Looking over various workshops at the Aperture Academy I saw this post about using a Luminance Mask and tried it on an image that seemed a bit flat. This is the result.
BTW the instructions list Mac commands, on a PC it is:
“CTRL + ALT + 2″ to create the Luminance selection
“CTRL + J” to load the selection as a layer
So I posted this some time ago regarding video driver color settings causing issues with screen and prints not matching.
Recently I had a magenta cast and dark prints on a Canon Pro9500 Mark II. First I checked the Nvidia drivers settings like before, figuring maybe an update had fouled it up again. That looked good, and good thing because it would also mean revisiting my post processing.
Looking at the print properties, I found this:
Canon Pr09500 series XPS properties / Advanced / Print Processor button
It was using the winprint processor / RAW data type
Switching the print processor to Canon Pro9500II Print Processor / RAW data type fixed the magenta and darkness.
Now the color fidelity between screen and print is right on.
This post is for my friend who was not feeling so well today. Hang in there, I hope you find something in here that makes you smile.
This was another trip to the San Francisco Zoo. The beach was foggy and cool which to me seem like perfect Zoo conditions. For whatever reason, many of the animals are up and about, at least in the morning and you don’t get the harsh shadows and as many blow on backgrounds. This current set is with very minimal post processing, mainly just some cropping, so I could get these up tonight.
This was just having a little fun with post processing.
My final was to make a portrait. I think this image has all of the hard things in it: straight ahead faces, ears, hair, and hands. Maybe I’m a glutton for punishment. In any case, the image came from a friend’s facebook post for him and his fiancee’s engagement; aren’t they a cute couple? I re-sized it and then I followed the instructions on making a Scanner Darkly style image here. So blacks, then blues, then hair and on and on. I hope I did them justice.
I am putting this here so I don’t forget, part of my new Memory Overflow category.
Iaroslav Lazunov over at designmodo.com put this nice list together describing what is new in Adobe Illustrator CS6 (this link here covers the whole CS6 Suite). He even shows some examples of how to use the new or changed tools. While he does talk about gradients on strokes and pattern creation, the two biggies everyone keeps writing about. He also goes into some of the little things that make the program better.
I for one am hoping it is more stable and with the 64bit support and ability to use more ram, maybe it will be.
Sadly, you still can’t scrub values, select colors outside the color picker or rotate the canvas (view) in Illustrator CS6 like you have been able to do in Photoshop for a while now.
The mourning doves are at it again. Here they are during what we refer to as “the changing of the guard” and dinnertime for the young ones!
To get these shots I set the camera up on a tripod using an SMDV RFNe (low price remote trigger, check amazon). 1/5 of a second with an f6.3 and auto iso. I used auto iso in case it started getting dark while I waited, I figured I would rather have noise then darkness. It might have been nice to go with a bigger aperture to get an even shallower depth of field but I did not want to end up with a bunch of just out of focus shots since I would not get to make adjustments once the action started.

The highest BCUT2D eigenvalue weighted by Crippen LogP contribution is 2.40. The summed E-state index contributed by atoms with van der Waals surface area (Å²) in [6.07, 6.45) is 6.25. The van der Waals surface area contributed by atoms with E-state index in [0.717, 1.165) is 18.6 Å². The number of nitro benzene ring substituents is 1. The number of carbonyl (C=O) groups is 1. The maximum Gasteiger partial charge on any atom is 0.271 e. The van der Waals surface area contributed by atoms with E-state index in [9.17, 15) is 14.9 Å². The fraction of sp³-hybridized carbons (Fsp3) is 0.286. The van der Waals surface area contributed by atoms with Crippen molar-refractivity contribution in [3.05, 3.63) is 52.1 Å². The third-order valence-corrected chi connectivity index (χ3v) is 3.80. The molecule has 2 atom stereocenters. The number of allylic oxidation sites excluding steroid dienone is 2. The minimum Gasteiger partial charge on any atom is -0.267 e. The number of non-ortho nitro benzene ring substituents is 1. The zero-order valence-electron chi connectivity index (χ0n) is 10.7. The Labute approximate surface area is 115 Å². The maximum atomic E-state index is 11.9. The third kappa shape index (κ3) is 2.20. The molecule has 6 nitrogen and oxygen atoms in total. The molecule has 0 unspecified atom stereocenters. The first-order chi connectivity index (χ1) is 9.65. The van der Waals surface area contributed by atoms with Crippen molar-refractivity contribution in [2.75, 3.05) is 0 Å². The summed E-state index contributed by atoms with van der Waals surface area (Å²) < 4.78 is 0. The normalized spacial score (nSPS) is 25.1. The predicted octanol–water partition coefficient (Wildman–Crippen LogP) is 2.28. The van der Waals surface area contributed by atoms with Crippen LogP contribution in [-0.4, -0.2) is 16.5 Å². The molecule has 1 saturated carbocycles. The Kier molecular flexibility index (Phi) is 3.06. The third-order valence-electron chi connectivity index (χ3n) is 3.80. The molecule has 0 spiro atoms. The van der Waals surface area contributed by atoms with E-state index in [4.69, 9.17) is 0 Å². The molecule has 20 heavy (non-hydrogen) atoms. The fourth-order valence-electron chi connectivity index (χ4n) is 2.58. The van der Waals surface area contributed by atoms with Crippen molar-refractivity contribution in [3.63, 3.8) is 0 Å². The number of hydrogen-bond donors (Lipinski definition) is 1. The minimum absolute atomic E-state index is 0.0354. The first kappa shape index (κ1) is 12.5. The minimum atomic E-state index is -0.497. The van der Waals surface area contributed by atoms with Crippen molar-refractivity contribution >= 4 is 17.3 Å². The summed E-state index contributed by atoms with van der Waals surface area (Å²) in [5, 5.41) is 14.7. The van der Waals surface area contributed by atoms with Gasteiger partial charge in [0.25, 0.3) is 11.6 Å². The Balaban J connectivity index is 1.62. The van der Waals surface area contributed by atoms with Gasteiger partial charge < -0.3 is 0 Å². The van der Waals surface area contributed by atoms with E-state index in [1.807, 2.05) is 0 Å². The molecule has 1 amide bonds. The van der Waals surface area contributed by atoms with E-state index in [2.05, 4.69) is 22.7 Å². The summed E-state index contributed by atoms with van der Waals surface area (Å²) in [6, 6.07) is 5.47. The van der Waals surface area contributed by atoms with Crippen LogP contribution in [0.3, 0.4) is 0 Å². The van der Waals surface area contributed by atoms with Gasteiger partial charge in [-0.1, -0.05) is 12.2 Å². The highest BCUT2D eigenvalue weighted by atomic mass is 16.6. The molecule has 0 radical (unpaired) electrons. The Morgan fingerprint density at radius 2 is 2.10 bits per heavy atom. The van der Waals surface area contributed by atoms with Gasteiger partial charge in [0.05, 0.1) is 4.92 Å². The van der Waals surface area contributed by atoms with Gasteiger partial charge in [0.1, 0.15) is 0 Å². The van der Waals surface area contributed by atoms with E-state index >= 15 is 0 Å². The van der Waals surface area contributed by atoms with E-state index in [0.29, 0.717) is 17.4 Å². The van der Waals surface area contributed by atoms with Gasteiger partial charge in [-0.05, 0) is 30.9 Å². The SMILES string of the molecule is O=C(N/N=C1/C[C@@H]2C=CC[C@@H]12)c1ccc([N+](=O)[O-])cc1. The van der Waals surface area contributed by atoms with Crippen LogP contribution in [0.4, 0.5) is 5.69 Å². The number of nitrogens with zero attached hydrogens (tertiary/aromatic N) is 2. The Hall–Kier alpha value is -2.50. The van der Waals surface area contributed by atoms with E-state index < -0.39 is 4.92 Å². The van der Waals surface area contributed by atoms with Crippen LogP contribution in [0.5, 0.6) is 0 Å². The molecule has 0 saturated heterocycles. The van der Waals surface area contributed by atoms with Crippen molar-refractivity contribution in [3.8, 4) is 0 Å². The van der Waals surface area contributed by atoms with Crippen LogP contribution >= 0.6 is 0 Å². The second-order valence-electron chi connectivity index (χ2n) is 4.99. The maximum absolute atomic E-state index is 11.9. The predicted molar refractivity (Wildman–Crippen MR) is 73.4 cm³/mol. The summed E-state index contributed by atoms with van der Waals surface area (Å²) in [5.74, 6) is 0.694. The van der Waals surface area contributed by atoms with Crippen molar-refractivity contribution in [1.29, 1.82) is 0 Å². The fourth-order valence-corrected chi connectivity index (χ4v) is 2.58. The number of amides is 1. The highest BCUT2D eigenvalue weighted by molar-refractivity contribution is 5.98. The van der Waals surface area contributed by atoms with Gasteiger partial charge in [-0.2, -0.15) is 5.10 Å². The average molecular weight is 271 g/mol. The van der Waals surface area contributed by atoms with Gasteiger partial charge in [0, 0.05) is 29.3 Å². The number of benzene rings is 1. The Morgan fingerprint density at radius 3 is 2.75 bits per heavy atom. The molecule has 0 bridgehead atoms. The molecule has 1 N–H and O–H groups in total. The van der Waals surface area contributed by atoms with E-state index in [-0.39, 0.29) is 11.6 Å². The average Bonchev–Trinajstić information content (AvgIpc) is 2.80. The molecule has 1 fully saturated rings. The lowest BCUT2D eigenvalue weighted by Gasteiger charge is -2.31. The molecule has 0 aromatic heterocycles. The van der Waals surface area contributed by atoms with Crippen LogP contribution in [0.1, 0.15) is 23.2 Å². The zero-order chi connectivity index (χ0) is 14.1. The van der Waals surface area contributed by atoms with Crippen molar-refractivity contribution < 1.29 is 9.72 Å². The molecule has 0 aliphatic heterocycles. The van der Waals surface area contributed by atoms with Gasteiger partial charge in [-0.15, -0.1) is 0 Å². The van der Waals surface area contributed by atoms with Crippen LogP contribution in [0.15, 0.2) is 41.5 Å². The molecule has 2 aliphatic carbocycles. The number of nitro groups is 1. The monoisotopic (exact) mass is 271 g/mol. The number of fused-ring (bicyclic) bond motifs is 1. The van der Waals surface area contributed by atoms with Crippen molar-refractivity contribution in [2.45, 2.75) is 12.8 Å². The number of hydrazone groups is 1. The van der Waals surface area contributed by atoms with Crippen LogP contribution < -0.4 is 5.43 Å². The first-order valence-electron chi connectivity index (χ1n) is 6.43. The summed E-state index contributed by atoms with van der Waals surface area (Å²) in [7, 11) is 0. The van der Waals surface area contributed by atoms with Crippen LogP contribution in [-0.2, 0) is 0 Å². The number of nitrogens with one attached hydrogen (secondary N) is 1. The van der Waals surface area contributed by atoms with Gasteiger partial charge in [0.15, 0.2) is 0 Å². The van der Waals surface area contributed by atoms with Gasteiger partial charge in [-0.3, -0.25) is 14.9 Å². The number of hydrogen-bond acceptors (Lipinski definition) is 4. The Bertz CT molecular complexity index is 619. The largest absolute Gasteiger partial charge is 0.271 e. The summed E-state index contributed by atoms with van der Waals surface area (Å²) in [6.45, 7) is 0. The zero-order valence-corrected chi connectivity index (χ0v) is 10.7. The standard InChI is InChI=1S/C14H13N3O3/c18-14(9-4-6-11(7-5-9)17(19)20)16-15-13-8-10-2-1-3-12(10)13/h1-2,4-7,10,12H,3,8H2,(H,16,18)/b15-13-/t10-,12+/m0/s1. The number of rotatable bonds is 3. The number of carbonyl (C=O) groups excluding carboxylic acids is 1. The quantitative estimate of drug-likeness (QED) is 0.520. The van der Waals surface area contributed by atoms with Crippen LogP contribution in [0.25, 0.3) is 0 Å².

Head on over to Michael Frye’s site and check out his video on Lightroom 4 : the new tone controls. If you are not reading Michael’s blog on a regular basis you are missing out on some great landscape photography imagery and tips, so add him to your RSS feed and stay tuned.
Back in 2005, long before the iphone and ipads, I built a CarPC that ran some front end software called RoadRunner. This software allowed anyone to make their own screens as jpegs and map the functions of the computer to those screens. After copying several of the available layouts and simply recoloring them to match the car lighting I decided they needed a usability upgrade. The key the usability was two fold:
So the common theme here is the flat, shiny cornered button. Certainly this is a pre-iphone look. It gets the job done and while it does not clash with the interior, it is not inspiring. This old example was made in Paint Shop Pro and there are over a hundred icons for the full interface that include navigation, application and music controls.
The Illustrator assignment for this week was to create iphone style icons. To come up with this set I started out with this tutorial on YouTube here that was part of the lesson set. This video is excellent, the instructor goes fast and I had to rewind numerous times but it was well worth it. His use of the Illustrator interface panels made more sense to me than what I have been doing and it led me to move things around and save my work space. At first I made a rounded play button like everybody has but then realized, I wanted sharper edges to match the sharp edges of the car they are going in. This small sample is from left to right: navigation, music, music folder, play and fast forward, a handful of the needed to transform the CarPC interface into a new look.
If you are interested in CarPCs, head on over to mp3car.com for more information but understand this is for the hobbyist, it takes work even when buying fully assembled kits and it will cost more than if you just buy something outright from a regular car audio manufacturer.